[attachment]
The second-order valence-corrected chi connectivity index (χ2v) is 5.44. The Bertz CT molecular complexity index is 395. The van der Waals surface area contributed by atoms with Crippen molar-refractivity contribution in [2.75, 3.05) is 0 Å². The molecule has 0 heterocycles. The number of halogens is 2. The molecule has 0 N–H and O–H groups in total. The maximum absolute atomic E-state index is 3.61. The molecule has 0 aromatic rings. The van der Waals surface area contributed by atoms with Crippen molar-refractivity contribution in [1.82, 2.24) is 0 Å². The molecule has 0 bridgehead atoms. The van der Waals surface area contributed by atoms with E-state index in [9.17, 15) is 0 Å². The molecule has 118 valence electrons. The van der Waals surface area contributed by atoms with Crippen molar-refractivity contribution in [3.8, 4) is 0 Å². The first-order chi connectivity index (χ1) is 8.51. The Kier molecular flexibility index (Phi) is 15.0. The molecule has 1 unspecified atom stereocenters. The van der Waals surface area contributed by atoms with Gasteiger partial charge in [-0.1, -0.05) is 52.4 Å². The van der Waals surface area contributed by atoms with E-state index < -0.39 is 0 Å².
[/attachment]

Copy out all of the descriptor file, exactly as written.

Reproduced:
The second-order valence-corrected chi connectivity index (χ2v) is 5.44. The Bertz CT molecular complexity index is 395. The van der Waals surface area contributed by atoms with Crippen molar-refractivity contribution in [2.75, 3.05) is 0 Å². The molecule has 0 heterocycles. The number of halogens is 2. The molecule has 0 N–H and O–H groups in total. The maximum absolute atomic E-state index is 3.61. The molecule has 0 aromatic rings. The van der Waals surface area contributed by atoms with Crippen molar-refractivity contribution in [1.82, 2.24) is 0 Å². The molecule has 0 bridgehead atoms. The van der Waals surface area contributed by atoms with E-state index in [9.17, 15) is 0 Å². The molecule has 118 valence electrons. The van der Waals surface area contributed by atoms with Crippen molar-refractivity contribution in [3.8, 4) is 0 Å². The first-order chi connectivity index (χ1) is 8.51. The Kier molecular flexibility index (Phi) is 15.0. The molecule has 1 unspecified atom stereocenters. The van der Waals surface area contributed by atoms with Gasteiger partial charge in [-0.1, -0.05) is 52.4 Å². The van der Waals surface area contributed by atoms with E-state index < -0.39 is 0 Å².